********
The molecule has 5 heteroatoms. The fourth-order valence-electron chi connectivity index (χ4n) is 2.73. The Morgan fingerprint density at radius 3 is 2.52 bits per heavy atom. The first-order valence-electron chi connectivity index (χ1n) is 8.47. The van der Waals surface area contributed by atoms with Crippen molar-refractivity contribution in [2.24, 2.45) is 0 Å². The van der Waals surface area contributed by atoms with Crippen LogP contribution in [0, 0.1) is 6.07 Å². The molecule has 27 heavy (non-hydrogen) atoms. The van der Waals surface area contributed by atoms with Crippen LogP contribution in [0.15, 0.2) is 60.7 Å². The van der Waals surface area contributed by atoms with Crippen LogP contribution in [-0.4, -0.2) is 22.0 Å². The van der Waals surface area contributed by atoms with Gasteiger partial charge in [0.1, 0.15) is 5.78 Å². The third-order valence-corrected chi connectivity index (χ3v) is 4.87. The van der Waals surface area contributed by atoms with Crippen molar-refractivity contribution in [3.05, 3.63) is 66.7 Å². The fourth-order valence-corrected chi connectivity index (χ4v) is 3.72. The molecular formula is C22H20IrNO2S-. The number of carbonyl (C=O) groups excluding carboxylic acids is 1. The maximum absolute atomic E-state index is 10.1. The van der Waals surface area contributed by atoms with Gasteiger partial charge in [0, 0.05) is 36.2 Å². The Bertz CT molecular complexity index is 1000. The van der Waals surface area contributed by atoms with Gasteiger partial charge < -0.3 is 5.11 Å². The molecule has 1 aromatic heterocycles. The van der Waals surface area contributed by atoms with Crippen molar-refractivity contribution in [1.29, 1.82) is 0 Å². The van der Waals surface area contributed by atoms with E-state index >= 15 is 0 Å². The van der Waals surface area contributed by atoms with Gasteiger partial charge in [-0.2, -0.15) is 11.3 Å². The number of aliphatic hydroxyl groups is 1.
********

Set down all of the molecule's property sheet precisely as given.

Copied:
The molecule has 5 heteroatoms. The fourth-order valence-electron chi connectivity index (χ4n) is 2.73. The Morgan fingerprint density at radius 3 is 2.52 bits per heavy atom. The first-order valence-electron chi connectivity index (χ1n) is 8.47. The van der Waals surface area contributed by atoms with Crippen molar-refractivity contribution in [2.24, 2.45) is 0 Å². The van der Waals surface area contributed by atoms with Crippen LogP contribution in [0, 0.1) is 6.07 Å². The molecule has 27 heavy (non-hydrogen) atoms. The van der Waals surface area contributed by atoms with Crippen LogP contribution in [0.15, 0.2) is 60.7 Å². The van der Waals surface area contributed by atoms with Crippen LogP contribution in [-0.4, -0.2) is 22.0 Å². The van der Waals surface area contributed by atoms with Gasteiger partial charge in [0.1, 0.15) is 5.78 Å². The third-order valence-corrected chi connectivity index (χ3v) is 4.87. The van der Waals surface area contributed by atoms with Crippen molar-refractivity contribution in [3.05, 3.63) is 66.7 Å². The fourth-order valence-corrected chi connectivity index (χ4v) is 3.72. The molecular formula is C22H20IrNO2S-. The number of carbonyl (C=O) groups excluding carboxylic acids is 1. The maximum absolute atomic E-state index is 10.1. The van der Waals surface area contributed by atoms with Gasteiger partial charge in [0, 0.05) is 36.2 Å². The Bertz CT molecular complexity index is 1000. The van der Waals surface area contributed by atoms with Gasteiger partial charge < -0.3 is 5.11 Å². The molecule has 1 aromatic heterocycles. The van der Waals surface area contributed by atoms with Crippen molar-refractivity contribution in [1.29, 1.82) is 0 Å². The van der Waals surface area contributed by atoms with E-state index >= 15 is 0 Å². The van der Waals surface area contributed by atoms with Gasteiger partial charge in [-0.2, -0.15) is 11.3 Å². The number of aliphatic hydroxyl groups is 1.